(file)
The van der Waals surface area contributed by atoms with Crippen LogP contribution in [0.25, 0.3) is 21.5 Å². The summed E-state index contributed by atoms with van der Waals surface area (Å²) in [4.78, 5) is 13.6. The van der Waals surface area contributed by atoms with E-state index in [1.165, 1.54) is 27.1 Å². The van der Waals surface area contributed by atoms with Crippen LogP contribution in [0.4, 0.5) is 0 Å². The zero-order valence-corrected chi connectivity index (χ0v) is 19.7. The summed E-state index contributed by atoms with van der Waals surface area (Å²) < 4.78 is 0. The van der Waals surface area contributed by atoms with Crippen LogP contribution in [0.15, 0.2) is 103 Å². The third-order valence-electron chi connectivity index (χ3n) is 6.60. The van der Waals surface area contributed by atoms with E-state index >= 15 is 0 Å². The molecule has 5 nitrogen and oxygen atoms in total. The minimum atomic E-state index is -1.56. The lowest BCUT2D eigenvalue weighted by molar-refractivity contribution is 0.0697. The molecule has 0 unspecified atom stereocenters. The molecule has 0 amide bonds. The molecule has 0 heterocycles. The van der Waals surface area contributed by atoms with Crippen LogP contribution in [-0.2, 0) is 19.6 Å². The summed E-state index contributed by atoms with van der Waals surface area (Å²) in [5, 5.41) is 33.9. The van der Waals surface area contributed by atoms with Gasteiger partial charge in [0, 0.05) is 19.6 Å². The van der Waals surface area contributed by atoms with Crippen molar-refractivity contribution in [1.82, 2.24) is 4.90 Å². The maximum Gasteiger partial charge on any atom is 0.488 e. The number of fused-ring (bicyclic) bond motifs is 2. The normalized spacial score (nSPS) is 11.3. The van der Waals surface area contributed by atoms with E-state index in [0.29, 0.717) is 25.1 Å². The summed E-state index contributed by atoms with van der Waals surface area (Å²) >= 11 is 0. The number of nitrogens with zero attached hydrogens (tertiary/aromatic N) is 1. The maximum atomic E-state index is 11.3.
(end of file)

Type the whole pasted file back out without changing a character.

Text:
The van der Waals surface area contributed by atoms with Crippen LogP contribution in [0.25, 0.3) is 21.5 Å². The summed E-state index contributed by atoms with van der Waals surface area (Å²) in [4.78, 5) is 13.6. The van der Waals surface area contributed by atoms with E-state index in [1.165, 1.54) is 27.1 Å². The van der Waals surface area contributed by atoms with Crippen LogP contribution in [0.4, 0.5) is 0 Å². The zero-order valence-corrected chi connectivity index (χ0v) is 19.7. The summed E-state index contributed by atoms with van der Waals surface area (Å²) < 4.78 is 0. The van der Waals surface area contributed by atoms with Crippen LogP contribution in [0.15, 0.2) is 103 Å². The third-order valence-electron chi connectivity index (χ3n) is 6.60. The van der Waals surface area contributed by atoms with E-state index >= 15 is 0 Å². The molecule has 5 nitrogen and oxygen atoms in total. The minimum atomic E-state index is -1.56. The lowest BCUT2D eigenvalue weighted by molar-refractivity contribution is 0.0697. The molecule has 0 unspecified atom stereocenters. The molecule has 0 amide bonds. The molecule has 0 heterocycles. The van der Waals surface area contributed by atoms with Crippen LogP contribution in [-0.2, 0) is 19.6 Å². The summed E-state index contributed by atoms with van der Waals surface area (Å²) in [5, 5.41) is 33.9. The van der Waals surface area contributed by atoms with Gasteiger partial charge in [0, 0.05) is 19.6 Å². The van der Waals surface area contributed by atoms with Crippen molar-refractivity contribution in [1.82, 2.24) is 4.90 Å². The maximum Gasteiger partial charge on any atom is 0.488 e. The number of fused-ring (bicyclic) bond motifs is 2. The normalized spacial score (nSPS) is 11.3. The van der Waals surface area contributed by atoms with E-state index in [0.29, 0.717) is 25.1 Å². The summed E-state index contributed by atoms with van der Waals surface area (Å²) >= 11 is 0. The number of nitrogens with zero attached hydrogens (tertiary/aromatic N) is 1. The maximum atomic E-state index is 11.3.